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TEAM ZOELLA JANUARY 30, 2020

Library love: An Ode To Book Borrowing Joy

As the old adage goes, the best things in life are free and libraries are certainly one such proof of that.

Not many things come without an admission fee these days but the public library remains one of the few places you can visit to read, work, discover new passions and expand your mind, all without cost.

Amongst shelves stacked with the likes of Shakespeare, Eliot, Austen, Bronte and Dickens, you’re welcome to pull up a pew next to all of them and be part of it. Anyone and everyone has the permission to experience what it’s like to belong to a community, isn’t that great?

In an age where we’re addicted to refreshing our news feeds every 30 seconds and simultaneously craving the opportunity to switch off, having a place that doesn’t just recommend peace and quiet but demands it, is increasingly important. Quiet is cool and it’s needed now more than ever.

Sure, the digital distractions are still there; they’re not laptop / mobile-free zones after all but they still have a remarkable way of focusing our minds compared to a coffee shop, where most of us struggle to hear ourselves think.

Beyond the books, they have a unique capacity for bringing people together; they don’t ask for much but they lend a lot.

We’re sharing the library love by talking about our experiences, old and new. We hope it inspires you to visit and continue to use your local library!

Some days it smelt like Snakebite and sleepless nights. Other times, it smelt like home.Lareese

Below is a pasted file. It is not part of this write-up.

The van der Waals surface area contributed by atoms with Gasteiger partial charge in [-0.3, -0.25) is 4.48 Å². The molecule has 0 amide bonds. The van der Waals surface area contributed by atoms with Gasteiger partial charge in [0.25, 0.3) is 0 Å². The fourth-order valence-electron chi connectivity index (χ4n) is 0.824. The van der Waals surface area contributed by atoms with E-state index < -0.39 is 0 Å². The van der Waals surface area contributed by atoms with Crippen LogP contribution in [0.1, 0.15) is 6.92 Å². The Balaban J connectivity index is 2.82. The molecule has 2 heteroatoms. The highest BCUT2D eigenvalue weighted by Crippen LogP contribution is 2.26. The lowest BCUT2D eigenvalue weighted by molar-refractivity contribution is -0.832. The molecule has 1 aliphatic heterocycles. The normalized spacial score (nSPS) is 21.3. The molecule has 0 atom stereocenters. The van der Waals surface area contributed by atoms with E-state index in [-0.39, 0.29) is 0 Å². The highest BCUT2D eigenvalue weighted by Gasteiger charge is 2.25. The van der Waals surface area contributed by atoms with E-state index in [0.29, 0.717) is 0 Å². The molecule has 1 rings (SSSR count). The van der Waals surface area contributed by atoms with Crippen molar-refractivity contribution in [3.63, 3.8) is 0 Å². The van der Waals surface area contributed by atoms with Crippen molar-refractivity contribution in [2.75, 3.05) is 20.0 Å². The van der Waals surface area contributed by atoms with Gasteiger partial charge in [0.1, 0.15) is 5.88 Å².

“I’ve always been a book worm. If I wasn’t buying Jacqueline Wilson books with my £5 pocket money when I was a kid, I was quite literally sniffing them out and borrowing them from our local library.

Then there was my primary school library – a place where we’d sit around tiny tables with tiny hands, reading Goodnight Mister Tom and David Almond’s Skellig. If I close my eyes, I can still smell it now – an earthy mix of coffee, Berol handwriting pens and the pages of Animal Ark. That’s a testament to the power of physical books and something that, despite its convenience, the eBook simply can’t match IMO.

Some days it smelt like Snakebite and sleepless nights. Other times, it smelt like home.Lareese

At 18, I’d sit in the local library revising for my A-levels. My nan’s old bungalow was next door, which made it a particularly fond place to hang out. I’d quite often day-dream out the window about summers spent in the garden making perfume from rose petals while working my way through the next deck of flashcards. I’d look up from fluorescent pink highlighted passages to see the same old white-haired man sharing my table, chat for a while and drive him home when his legs were giving him jip.